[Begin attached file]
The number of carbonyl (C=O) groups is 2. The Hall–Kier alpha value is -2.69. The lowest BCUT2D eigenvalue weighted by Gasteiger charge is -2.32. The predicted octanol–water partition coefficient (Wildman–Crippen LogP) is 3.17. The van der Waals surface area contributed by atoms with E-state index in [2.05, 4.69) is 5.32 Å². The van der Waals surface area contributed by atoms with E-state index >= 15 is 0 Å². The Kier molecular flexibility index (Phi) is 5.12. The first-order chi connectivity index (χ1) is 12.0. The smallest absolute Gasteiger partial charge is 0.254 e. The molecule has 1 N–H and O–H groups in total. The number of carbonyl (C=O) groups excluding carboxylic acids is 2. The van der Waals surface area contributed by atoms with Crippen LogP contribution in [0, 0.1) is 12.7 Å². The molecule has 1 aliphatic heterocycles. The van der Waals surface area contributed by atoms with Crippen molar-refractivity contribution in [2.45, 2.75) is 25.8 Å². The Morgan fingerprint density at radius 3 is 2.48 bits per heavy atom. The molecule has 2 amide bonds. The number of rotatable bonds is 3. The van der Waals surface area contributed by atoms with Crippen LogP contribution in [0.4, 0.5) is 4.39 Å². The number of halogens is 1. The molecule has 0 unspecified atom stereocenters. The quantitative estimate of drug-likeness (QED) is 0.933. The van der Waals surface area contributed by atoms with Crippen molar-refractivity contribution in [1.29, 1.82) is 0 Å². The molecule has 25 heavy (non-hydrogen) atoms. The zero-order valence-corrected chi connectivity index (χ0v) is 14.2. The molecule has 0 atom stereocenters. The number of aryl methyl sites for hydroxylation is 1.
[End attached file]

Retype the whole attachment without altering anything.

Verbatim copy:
The number of carbonyl (C=O) groups is 2. The Hall–Kier alpha value is -2.69. The lowest BCUT2D eigenvalue weighted by Gasteiger charge is -2.32. The predicted octanol–water partition coefficient (Wildman–Crippen LogP) is 3.17. The van der Waals surface area contributed by atoms with E-state index in [2.05, 4.69) is 5.32 Å². The van der Waals surface area contributed by atoms with E-state index >= 15 is 0 Å². The Kier molecular flexibility index (Phi) is 5.12. The first-order chi connectivity index (χ1) is 12.0. The smallest absolute Gasteiger partial charge is 0.254 e. The molecule has 1 N–H and O–H groups in total. The number of carbonyl (C=O) groups excluding carboxylic acids is 2. The van der Waals surface area contributed by atoms with Crippen LogP contribution in [0, 0.1) is 12.7 Å². The molecule has 1 aliphatic heterocycles. The van der Waals surface area contributed by atoms with Crippen molar-refractivity contribution in [2.45, 2.75) is 25.8 Å². The Morgan fingerprint density at radius 3 is 2.48 bits per heavy atom. The molecule has 2 amide bonds. The number of rotatable bonds is 3. The van der Waals surface area contributed by atoms with Crippen LogP contribution in [0.4, 0.5) is 4.39 Å². The number of halogens is 1. The molecule has 0 unspecified atom stereocenters. The quantitative estimate of drug-likeness (QED) is 0.933. The van der Waals surface area contributed by atoms with Crippen molar-refractivity contribution in [1.29, 1.82) is 0 Å². The molecule has 25 heavy (non-hydrogen) atoms. The zero-order valence-corrected chi connectivity index (χ0v) is 14.2. The molecule has 0 atom stereocenters. The number of aryl methyl sites for hydroxylation is 1.